Medicine/Healing

The DEA’s contrived Kratom crisis

“Patterson, the DEA spokesman, said the reaction to the ban “was eye-opening for me personally.” He added that “I want the kratom community to know that the DEA does hear them.” 

The DEA describes all kratom use as “abuse.” It was therefore easy for the agency to conclude that the plant has “a high potential for abuse,” one of the criteria for Schedule I. Since the DEA assumed there was no rational, morally acceptable reason to use kratom, it did not need to muster much evidence that the drug is intolerably dangerous. It claimed there have been “numerous deaths associated with kratom,” by which it meant 30. In the whole world. Ever. According to the U.S. Centers for Disease Control and Prevention, alcohol causes about 88,000 deaths a year in this country, while 28,000 deathswere attributed to heroin and opioid painkillers in 2014. Kratom looks pretty benign by comparison. Another point to keep in mind: “Deaths associated with kratom” are not necessarily caused by kratom. “Kratom is considered minimally toxic,” noted a 2015 literature review in the International Journal of Legal Medicine. “Although death has been attributed to kratom use, there is no solid evidence that kratom was the sole contributor to an individual’s death.” As further proof of kratom’s dangers, the DEA noted that “U.S. poison centers received 660 calls related to kratom exposure” from 2010 through 2015, an average of 110 a year. By comparison, exposures involving analgesics accounted for nearly 300,000 calls in 2014, while antidepressants and antihistamines each accounted for more than 100,000.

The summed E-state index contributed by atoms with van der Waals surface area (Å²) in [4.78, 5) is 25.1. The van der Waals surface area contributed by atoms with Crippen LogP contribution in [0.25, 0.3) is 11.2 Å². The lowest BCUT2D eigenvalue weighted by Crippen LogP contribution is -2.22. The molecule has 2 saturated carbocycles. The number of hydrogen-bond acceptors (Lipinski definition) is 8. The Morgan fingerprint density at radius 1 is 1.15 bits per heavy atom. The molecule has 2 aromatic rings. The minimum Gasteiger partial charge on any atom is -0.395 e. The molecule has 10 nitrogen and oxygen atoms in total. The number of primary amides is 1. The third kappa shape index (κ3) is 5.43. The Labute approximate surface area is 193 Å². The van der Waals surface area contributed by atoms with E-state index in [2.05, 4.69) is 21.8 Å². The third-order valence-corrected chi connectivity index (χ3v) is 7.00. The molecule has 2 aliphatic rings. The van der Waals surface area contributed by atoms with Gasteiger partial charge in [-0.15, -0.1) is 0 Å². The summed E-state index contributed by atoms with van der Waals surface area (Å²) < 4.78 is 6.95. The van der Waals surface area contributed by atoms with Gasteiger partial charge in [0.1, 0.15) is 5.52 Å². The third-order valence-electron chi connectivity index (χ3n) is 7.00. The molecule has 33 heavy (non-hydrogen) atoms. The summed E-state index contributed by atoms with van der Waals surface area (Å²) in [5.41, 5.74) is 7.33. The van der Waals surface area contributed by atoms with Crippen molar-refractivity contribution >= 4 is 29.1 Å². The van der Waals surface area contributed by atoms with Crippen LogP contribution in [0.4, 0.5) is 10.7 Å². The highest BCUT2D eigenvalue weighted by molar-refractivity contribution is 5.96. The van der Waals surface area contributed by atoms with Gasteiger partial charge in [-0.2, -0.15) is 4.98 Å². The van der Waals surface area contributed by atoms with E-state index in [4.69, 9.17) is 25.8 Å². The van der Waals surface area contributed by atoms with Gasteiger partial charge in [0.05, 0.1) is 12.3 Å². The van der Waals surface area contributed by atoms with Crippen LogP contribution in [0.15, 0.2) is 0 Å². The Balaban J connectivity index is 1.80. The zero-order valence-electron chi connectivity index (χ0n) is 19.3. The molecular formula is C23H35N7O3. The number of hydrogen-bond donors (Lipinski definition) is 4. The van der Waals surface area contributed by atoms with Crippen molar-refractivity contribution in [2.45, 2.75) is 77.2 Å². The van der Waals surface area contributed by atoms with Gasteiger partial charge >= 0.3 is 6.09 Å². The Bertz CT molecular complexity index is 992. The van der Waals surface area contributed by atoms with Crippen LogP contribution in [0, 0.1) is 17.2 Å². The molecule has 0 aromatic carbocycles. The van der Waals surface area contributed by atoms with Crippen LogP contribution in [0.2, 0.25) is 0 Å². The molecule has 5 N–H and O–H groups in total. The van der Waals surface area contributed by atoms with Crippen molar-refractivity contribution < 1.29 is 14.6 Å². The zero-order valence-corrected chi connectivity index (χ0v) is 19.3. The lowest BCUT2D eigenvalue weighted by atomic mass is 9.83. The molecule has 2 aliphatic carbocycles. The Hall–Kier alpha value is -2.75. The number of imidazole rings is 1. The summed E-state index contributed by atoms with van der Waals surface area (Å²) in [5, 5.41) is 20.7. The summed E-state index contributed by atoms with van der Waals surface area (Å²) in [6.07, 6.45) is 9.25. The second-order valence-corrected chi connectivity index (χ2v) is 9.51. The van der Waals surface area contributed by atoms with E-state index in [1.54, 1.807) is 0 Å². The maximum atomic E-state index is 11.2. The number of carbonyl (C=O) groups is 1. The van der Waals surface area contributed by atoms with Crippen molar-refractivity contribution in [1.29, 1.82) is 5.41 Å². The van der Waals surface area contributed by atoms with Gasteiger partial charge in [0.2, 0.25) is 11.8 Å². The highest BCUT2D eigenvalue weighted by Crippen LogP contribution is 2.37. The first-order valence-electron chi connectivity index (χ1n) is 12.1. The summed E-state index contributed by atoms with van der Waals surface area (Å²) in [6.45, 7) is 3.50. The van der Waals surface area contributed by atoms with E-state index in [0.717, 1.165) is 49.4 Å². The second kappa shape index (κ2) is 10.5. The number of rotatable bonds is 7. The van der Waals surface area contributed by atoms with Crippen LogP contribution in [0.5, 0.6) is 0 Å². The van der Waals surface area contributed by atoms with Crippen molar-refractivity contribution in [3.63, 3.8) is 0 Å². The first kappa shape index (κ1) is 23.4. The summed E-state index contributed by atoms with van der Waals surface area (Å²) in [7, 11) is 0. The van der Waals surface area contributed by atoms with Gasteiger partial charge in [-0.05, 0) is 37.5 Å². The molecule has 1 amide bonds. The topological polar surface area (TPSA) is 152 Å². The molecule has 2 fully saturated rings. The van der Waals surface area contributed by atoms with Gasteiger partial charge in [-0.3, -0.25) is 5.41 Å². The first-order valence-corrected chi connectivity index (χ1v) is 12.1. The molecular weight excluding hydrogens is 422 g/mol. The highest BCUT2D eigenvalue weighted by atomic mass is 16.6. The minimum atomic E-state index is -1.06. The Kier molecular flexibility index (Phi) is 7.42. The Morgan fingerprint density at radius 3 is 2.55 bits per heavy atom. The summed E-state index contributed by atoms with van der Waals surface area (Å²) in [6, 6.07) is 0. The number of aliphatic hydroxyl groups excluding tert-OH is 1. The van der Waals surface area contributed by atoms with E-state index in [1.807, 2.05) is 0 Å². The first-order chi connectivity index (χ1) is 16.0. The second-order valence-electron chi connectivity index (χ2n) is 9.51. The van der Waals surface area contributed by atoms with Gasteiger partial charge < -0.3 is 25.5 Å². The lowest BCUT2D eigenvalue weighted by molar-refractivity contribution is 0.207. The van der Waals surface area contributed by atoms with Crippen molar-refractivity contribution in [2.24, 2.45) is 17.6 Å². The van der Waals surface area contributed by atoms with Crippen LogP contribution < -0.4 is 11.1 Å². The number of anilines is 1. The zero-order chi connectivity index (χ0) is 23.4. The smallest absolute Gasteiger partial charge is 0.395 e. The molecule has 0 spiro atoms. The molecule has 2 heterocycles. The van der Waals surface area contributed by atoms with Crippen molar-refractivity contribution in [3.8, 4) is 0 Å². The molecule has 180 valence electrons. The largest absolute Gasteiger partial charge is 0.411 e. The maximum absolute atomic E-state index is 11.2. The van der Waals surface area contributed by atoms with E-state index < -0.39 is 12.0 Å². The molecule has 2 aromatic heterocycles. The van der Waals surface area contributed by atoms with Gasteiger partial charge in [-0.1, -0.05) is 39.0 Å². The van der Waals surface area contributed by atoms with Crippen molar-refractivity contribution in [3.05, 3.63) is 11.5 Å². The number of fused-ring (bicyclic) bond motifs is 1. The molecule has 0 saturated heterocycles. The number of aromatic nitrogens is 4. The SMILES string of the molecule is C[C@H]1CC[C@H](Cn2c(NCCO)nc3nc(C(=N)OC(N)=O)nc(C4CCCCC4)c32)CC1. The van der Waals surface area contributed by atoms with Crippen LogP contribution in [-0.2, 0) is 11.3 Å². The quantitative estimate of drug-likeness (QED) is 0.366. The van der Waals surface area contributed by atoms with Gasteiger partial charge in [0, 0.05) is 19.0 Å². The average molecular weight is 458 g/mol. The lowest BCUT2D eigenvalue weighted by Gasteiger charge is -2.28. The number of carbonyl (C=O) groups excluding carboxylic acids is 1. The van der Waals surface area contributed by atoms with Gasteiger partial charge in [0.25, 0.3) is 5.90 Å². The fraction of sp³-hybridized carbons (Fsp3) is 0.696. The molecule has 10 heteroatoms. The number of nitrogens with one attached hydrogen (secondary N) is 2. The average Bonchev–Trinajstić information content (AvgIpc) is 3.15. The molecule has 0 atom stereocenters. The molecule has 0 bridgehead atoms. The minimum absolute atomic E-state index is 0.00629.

A traditional healer preparing Kratom for use as a pain-reliever with thousands of years of use as a pain reliever.

Original Article (Reason Magazine):
The DEA’s contrived Kratom crisis
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